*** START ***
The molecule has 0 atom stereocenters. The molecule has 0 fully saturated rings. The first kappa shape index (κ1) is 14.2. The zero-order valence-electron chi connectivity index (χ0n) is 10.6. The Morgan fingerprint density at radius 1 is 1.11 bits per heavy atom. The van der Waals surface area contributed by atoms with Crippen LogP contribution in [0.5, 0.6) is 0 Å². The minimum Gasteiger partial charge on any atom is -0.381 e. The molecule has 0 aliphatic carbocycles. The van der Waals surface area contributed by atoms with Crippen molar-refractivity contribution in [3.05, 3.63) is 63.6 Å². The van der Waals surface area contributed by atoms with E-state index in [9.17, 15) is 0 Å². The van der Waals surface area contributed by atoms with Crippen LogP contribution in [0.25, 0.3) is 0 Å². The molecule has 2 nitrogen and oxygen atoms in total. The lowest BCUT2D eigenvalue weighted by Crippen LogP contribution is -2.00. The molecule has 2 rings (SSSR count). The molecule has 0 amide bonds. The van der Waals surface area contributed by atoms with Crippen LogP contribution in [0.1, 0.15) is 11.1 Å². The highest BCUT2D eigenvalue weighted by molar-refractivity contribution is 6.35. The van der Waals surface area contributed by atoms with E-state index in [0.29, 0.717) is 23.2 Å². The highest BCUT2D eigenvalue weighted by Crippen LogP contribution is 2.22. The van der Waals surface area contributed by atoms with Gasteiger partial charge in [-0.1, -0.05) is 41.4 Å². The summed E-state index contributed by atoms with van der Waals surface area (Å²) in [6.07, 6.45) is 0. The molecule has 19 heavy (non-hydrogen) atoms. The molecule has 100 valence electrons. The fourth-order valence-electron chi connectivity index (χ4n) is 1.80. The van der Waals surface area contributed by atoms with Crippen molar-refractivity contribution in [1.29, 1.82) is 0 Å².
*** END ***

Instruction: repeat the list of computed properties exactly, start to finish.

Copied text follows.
The molecule has 0 atom stereocenters. The molecule has 0 fully saturated rings. The first kappa shape index (κ1) is 14.2. The zero-order valence-electron chi connectivity index (χ0n) is 10.6. The Morgan fingerprint density at radius 1 is 1.11 bits per heavy atom. The van der Waals surface area contributed by atoms with Crippen LogP contribution in [0.5, 0.6) is 0 Å². The minimum Gasteiger partial charge on any atom is -0.381 e. The molecule has 0 aliphatic carbocycles. The van der Waals surface area contributed by atoms with Crippen molar-refractivity contribution in [3.05, 3.63) is 63.6 Å². The van der Waals surface area contributed by atoms with E-state index in [9.17, 15) is 0 Å². The van der Waals surface area contributed by atoms with Crippen LogP contribution in [0.25, 0.3) is 0 Å². The molecule has 2 nitrogen and oxygen atoms in total. The lowest BCUT2D eigenvalue weighted by Crippen LogP contribution is -2.00. The molecule has 2 rings (SSSR count). The molecule has 0 amide bonds. The van der Waals surface area contributed by atoms with Crippen LogP contribution in [0.1, 0.15) is 11.1 Å². The highest BCUT2D eigenvalue weighted by molar-refractivity contribution is 6.35. The van der Waals surface area contributed by atoms with E-state index in [0.29, 0.717) is 23.2 Å². The highest BCUT2D eigenvalue weighted by Crippen LogP contribution is 2.22. The van der Waals surface area contributed by atoms with Gasteiger partial charge in [-0.1, -0.05) is 41.4 Å². The summed E-state index contributed by atoms with van der Waals surface area (Å²) in [6.07, 6.45) is 0. The molecule has 19 heavy (non-hydrogen) atoms. The molecule has 100 valence electrons. The fourth-order valence-electron chi connectivity index (χ4n) is 1.80. The van der Waals surface area contributed by atoms with Crippen molar-refractivity contribution in [1.29, 1.82) is 0 Å².